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Discussion Boards > Active Subjects > Messages as Posted > Size Tractor Needed Forum

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 02-24-2001, 15:20 Post: 24648
MC1290



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 which brand and what size tractor

just purchased home.2.5 acres.about.75 acres landscaped with trees and evergreens to mow.the rest is wooded.have 90 ft. double wide driveway to keep clear of snow.want to keep at least 20yds x 300ft of the woods cleared and mowed.back yard and woods are sloped i guess on a 20% grade(not sure on how to figure percentage of grade).have two brush piles in woods of felled trees,etc.that were left over from previous owner who had same amount of woods brushhogged in the past.would like to clean these piles up,cut and haul wood,maybe start a small garden.90% of the time will be mowing.at frist was looking at jd300 series tractor then decided needed more rugged tractor and looked at the 400 series.as i started talking to dealers and reading these forums i am now looking at kubota bx series because 4wd may be better in the hilly rugged terain of the woods.i also looked at the availabiliy of 3pt hitch on the bx.i'm thinking i may be able to save some money on used implements vs. dedicated implements on the jd 400 series.i would like to know if you think the bx is big enough?can't go too big because need mauneverability.will the bx handle tiller? some have suggested a walk behind tiller but i have bad legs and can't see my wife doin'it.also wandering what yor thoughts are new vs. used implements?some of the implements seemed prety steep to me.also i may add kubota has a awsome finance plan at 6.75%.is the bx the tractor for me? is the jd400 series an option considering the avantages of the kubota?or should i be thinking of a bigger tractor even if i have to sell the wife and kids to get the money?also thought may even want loader in the future if the wife and kids sell for a good price.thanks.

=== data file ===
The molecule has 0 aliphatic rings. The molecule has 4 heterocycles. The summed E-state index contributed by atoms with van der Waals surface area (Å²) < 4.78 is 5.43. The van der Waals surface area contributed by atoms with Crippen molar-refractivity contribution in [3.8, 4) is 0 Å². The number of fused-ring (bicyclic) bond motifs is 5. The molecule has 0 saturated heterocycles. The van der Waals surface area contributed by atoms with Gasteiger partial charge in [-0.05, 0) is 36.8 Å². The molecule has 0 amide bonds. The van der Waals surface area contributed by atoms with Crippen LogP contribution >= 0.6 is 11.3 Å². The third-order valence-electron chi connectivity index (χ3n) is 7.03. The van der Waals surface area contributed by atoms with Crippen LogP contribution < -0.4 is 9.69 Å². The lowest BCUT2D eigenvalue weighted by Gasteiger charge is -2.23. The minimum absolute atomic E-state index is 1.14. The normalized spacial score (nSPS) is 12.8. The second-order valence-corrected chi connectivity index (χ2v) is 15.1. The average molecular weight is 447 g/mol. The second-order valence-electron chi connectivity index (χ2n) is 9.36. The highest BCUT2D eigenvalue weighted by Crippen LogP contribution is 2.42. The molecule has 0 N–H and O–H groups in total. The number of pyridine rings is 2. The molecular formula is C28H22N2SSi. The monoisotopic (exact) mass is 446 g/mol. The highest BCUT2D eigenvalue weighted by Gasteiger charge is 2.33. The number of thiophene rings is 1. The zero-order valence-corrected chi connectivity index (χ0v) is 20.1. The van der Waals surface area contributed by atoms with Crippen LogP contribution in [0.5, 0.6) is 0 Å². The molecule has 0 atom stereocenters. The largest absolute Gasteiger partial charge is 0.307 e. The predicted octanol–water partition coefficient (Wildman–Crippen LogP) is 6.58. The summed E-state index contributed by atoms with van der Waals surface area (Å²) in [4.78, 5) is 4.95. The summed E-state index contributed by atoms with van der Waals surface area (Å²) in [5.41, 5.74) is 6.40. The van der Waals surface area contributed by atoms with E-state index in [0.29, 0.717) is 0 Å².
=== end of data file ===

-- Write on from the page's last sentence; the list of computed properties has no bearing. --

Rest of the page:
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 02-24-2001, 17:25 Post: 24650
Bird Senter

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 which brand and what size tractor

MC1290, for 2.5 acres, I'd say the BX would be a fine machine for you. I'd definitely want 4WD, especially if you're going to get a front end loader (which I certainly think you should; handiest implement there is). And while I suspect the BX would just about be ideal, you might also want to look at a B7500, the New Holland TC18D, and the John Deere 4100 for comparison to see which you like best. And yes, the BX will handle a tiller just fine. Look for one just wide enough to cover your rear tracks. I bought nearly all my implements new, but only because I didn't find used ones in the sizes I wanted. Nothing at all wrong with buying used ones.






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 02-24-2001, 22:49 Post: 24655
JeffM



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MC, add my agreement to Bird's comments. I think something the size of a BX1800 or BX2200 would be ideal. By all means also look at and try the small Boomers (TC18 and TC21), the Kubota B7400 and B7500, and the JD 4100. The BX1800 and BX2200 are marketed as sub-compacts, while the other five mentioned above are small compacts in the 16-21 hp range. All these tractors are in a different league than the JD400, in my opinion. They all have their own personalities, strengths, and weaknesses, so it is a good idea to drive them and get to know them before laying down your hard-earned cash. These tractors are not inexpensive from my point of view, but they are well worth it because they will last you a long, long time if you treat them well. Four-wheel drive is important, especially with your slope. And oh yeah, definitely plan on a loader at some point. If your legs trouble you, then you aren't going to be pushing a wheelbarrow up and down your slope. Until you have one, you just can't believe all the things you will use that loader for.






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 02-25-2001, 17:14 Post: 24677
Dave Wells